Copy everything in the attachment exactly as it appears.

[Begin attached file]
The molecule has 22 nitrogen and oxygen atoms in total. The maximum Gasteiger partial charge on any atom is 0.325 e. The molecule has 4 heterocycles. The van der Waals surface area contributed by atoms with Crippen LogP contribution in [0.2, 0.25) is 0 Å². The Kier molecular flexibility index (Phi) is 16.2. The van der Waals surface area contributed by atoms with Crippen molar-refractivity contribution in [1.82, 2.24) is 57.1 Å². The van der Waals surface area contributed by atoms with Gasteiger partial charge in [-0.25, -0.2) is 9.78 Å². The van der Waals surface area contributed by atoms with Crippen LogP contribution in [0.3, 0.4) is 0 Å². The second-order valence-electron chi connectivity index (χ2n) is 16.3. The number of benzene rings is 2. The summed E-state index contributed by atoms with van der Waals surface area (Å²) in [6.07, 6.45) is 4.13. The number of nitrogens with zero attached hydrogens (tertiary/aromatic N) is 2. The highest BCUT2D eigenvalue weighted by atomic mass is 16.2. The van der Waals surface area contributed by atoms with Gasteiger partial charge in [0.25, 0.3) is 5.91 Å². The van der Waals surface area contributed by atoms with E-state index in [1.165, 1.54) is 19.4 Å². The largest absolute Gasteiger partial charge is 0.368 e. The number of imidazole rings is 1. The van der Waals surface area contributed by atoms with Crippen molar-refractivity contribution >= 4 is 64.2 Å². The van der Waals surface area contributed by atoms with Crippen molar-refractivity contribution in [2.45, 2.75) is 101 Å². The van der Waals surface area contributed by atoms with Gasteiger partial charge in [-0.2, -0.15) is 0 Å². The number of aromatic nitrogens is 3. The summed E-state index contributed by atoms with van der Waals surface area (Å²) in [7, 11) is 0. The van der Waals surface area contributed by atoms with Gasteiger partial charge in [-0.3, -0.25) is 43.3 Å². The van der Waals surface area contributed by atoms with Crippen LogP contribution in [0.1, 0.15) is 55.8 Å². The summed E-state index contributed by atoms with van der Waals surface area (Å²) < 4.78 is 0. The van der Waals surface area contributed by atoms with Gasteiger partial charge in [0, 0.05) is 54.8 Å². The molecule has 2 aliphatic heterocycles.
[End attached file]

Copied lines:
The molecule has 22 nitrogen and oxygen atoms in total. The maximum Gasteiger partial charge on any atom is 0.325 e. The molecule has 4 heterocycles. The van der Waals surface area contributed by atoms with Crippen LogP contribution in [0.2, 0.25) is 0 Å². The Kier molecular flexibility index (Phi) is 16.2. The van der Waals surface area contributed by atoms with Crippen molar-refractivity contribution in [1.82, 2.24) is 57.1 Å². The van der Waals surface area contributed by atoms with Gasteiger partial charge in [-0.25, -0.2) is 9.78 Å². The van der Waals surface area contributed by atoms with Crippen LogP contribution in [0.3, 0.4) is 0 Å². The second-order valence-electron chi connectivity index (χ2n) is 16.3. The number of benzene rings is 2. The summed E-state index contributed by atoms with van der Waals surface area (Å²) in [6.07, 6.45) is 4.13. The number of nitrogens with zero attached hydrogens (tertiary/aromatic N) is 2. The highest BCUT2D eigenvalue weighted by atomic mass is 16.2. The van der Waals surface area contributed by atoms with Gasteiger partial charge in [0.25, 0.3) is 5.91 Å². The van der Waals surface area contributed by atoms with E-state index in [1.165, 1.54) is 19.4 Å². The largest absolute Gasteiger partial charge is 0.368 e. The number of imidazole rings is 1. The van der Waals surface area contributed by atoms with Crippen molar-refractivity contribution >= 4 is 64.2 Å². The van der Waals surface area contributed by atoms with Crippen molar-refractivity contribution in [2.45, 2.75) is 101 Å². The van der Waals surface area contributed by atoms with Gasteiger partial charge in [-0.2, -0.15) is 0 Å². The number of aromatic nitrogens is 3. The summed E-state index contributed by atoms with van der Waals surface area (Å²) in [7, 11) is 0. The van der Waals surface area contributed by atoms with Gasteiger partial charge in [-0.3, -0.25) is 43.3 Å². The van der Waals surface area contributed by atoms with Crippen LogP contribution in [0.1, 0.15) is 55.8 Å². The summed E-state index contributed by atoms with van der Waals surface area (Å²) < 4.78 is 0. The van der Waals surface area contributed by atoms with Gasteiger partial charge in [0, 0.05) is 54.8 Å². The molecule has 2 aliphatic heterocycles.